The scene begins with the dream of Watson at war. In order to display how hard, fast pace, energetic, chaotic and active this event was, fast pace editing has been used. The more frequent shots match how chaotic and frenzied the war was and could also represent the mind of Watson now because of it. Watson is meant to be sleeping, the fact that his dreams are this upbeat and active whilst he is meant to be calm and relaxed show how much the war has effected his mentality. In contrast to this, slower editing pace is used to show the life of Watson in present day. This could suggest the slow pace of him adapting back into the normal world but cold also represent how before he was always active, running and never standing still compared to present day where he can barely walk to his walking stick; this shows how the disabilities from war limit him in his everyday life.

When dreaming of his lifestyle back in the war, cross cutting is used to show how distressing Watson finds these flashbacks and memories of his past. The scene displays footage from the war and then cuts to Watson breathing very heavily. This shows that even in his new life, flashbacks often trigger a sense of panic, horror and trauma showing that he is not coping with the terrorising images in his mind.

When Watson is shown to be on his laptop trying to think of something to blog, the audience can see his face in the screen. However, this then fades out into the next scene in the therapist’s office. Not only does the fade display the slow passing of time in his life now that he is disabled and alone, but it shows his lack of enthusiasm into attending the session. This reluctance displays his shame of his own disability and how he feels as though he needs to cover it up. The fade also shows his isolation from the outer world.

When Watson is shown to be in the therapist’s office, shot reverse shot is commonly used; this allows the audience to see the reactions of both the therapist and John Watson. The facial expressions of Watson display his discomfort and lack of social skill when trying to adjust back into civilised life. Even though both characters are shown through shot reverse shot, the therapist seems to have much more screen time then Watson. This shows viewers that she is comfortable in this situation whereas Watson is not as he is embarrassed by his disability and his mental disability is stopping him from opening up and becoming comfortable in the situation.

Here is the mind map that my group produced in order to come up with analysis for editing…

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Sound Design

During the war dream there are many exaggerated sounds such as gunfire, shouting and screaming. These sounds display the chaos in Watson’s mind and the loudness could represent how much he wants his old life back. These sounds can be classed as diegetic sounds because even though they are being presented in a dream, they are meant to be purporting from the world of the film. Also in the dream there are a stream of echoes at the beginning; this displays the distortion and trauma of war and also show the echoes in his mind on a daily basis. Eery echoes are also often associated with being haunted and so it could be argued that Watson is being haunted by the echoes of his past. When the stress of the dream becomes too much for John Watson he suddenly awakes. As soon as he does this the extract goes silent. This noticeable juxtaposition displays the mundaneness of his life that his mental and physical disability has brought upon him. The clear difference also shows the contrast between his old and new life. When waking up from the dream, Watson is shown to be in a state of shock and relief. This is shown through the diegetic, exaggerated sound of his heavy breathing. The heavy breaths show the stress and horror of Watson’s past creeping up on him. This is the first moment in the extract where the audience sense a form of PTSD within Watson. On the other hand, the heavy breathing could be displaying how scared he is of adapting and adjusting to his new life. As soon as Watson awakes there is a slight, high pitched ringing sound, non diegetic, being played. This adds discomfort to the scene which shows the audience how he feels in his new life and within his own mind.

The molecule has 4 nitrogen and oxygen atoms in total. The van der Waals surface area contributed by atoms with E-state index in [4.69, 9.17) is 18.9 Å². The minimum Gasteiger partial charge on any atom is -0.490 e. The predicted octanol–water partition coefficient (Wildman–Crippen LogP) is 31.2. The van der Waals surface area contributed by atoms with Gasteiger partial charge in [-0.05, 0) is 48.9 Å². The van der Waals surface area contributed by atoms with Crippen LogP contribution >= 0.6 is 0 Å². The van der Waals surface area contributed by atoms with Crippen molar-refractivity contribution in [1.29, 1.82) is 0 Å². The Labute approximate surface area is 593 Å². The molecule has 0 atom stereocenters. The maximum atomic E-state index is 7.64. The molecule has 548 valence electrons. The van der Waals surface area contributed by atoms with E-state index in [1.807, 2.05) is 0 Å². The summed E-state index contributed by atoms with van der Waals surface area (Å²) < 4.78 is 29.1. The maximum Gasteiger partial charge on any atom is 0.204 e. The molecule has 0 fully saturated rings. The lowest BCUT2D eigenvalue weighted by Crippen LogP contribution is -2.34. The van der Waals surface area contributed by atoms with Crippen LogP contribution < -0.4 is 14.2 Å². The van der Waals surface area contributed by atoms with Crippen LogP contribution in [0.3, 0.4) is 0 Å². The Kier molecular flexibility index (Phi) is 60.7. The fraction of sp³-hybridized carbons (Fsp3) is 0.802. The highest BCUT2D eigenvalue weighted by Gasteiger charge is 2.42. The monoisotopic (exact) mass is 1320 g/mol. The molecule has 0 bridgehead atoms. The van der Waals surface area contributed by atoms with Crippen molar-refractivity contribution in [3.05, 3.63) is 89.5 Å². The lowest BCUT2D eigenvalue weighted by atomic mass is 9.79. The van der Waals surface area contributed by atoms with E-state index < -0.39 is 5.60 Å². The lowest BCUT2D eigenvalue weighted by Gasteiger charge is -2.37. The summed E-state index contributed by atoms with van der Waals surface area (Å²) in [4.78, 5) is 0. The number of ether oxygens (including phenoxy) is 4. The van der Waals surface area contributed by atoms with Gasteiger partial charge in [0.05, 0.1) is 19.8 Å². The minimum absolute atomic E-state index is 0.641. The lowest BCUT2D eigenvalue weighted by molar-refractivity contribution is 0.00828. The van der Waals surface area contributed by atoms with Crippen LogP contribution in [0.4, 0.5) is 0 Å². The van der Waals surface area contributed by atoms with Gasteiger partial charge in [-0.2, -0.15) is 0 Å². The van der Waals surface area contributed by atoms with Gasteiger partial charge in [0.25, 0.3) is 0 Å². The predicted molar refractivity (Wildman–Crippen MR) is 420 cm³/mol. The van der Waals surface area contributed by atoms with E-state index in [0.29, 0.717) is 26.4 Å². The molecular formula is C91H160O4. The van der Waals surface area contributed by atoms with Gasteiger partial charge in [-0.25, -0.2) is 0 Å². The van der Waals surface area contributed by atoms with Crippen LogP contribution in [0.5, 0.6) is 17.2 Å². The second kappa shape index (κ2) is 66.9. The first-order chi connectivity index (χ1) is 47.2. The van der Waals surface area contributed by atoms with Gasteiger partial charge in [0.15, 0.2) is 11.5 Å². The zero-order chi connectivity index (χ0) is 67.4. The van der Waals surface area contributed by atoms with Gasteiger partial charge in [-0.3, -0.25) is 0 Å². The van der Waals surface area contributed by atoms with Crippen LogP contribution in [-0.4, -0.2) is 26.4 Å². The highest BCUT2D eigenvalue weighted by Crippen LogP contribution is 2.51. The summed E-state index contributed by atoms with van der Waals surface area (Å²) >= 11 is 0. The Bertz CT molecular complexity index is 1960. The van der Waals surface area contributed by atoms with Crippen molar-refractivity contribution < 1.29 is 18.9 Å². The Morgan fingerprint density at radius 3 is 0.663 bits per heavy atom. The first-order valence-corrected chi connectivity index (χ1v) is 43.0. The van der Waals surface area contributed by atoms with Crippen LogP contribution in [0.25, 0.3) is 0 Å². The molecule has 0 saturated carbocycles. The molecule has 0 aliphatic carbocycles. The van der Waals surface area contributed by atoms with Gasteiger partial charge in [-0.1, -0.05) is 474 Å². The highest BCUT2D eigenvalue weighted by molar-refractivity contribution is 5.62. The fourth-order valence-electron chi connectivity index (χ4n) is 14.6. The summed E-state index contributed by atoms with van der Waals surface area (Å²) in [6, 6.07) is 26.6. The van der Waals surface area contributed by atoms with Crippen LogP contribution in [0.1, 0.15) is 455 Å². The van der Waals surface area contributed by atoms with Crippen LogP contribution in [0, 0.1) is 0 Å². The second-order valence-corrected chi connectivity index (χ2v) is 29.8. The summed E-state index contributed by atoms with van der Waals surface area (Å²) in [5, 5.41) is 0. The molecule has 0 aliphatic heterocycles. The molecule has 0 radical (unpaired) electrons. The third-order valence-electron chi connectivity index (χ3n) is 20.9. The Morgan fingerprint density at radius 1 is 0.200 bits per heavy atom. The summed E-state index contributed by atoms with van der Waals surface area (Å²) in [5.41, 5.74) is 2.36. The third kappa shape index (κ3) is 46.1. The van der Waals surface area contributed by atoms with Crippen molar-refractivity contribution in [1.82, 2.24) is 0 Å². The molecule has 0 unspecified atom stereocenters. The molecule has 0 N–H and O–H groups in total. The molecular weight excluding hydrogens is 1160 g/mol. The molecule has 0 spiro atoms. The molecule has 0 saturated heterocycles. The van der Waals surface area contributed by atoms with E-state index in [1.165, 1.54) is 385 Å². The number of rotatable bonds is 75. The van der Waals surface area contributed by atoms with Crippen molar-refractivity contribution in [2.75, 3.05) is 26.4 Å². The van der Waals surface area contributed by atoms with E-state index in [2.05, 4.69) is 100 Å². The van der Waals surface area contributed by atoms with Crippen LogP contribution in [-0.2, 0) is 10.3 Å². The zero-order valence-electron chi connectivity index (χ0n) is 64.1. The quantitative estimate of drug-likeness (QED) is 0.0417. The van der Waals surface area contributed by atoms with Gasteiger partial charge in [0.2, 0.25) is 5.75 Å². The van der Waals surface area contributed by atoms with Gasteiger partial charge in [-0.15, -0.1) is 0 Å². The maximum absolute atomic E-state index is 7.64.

When carrying out actions such as getting the mug and apple in the scene, the sounds are exaggerated hugely; this shows that these are the most exciting things happening to Watson now that his life has been limited due to his mental and physical disability. They also emphasise how lonely he is and contrast to the previously exaggerated sounds in the war zone in order to show how his life has changed so dramatically. Whilst sitting on his laptop with the mug and apple, there is a distant car horn. This shows how isolated he now is and how disconnected he is from the ‘real world’. He then opens his laptop onto an empty blog page. In this same shot we hear the therapist speaking for the first time;this is a sound bridge and connects this scene into the next whilst showing that the two are connected and the blog will be vital to Watson’s recovery.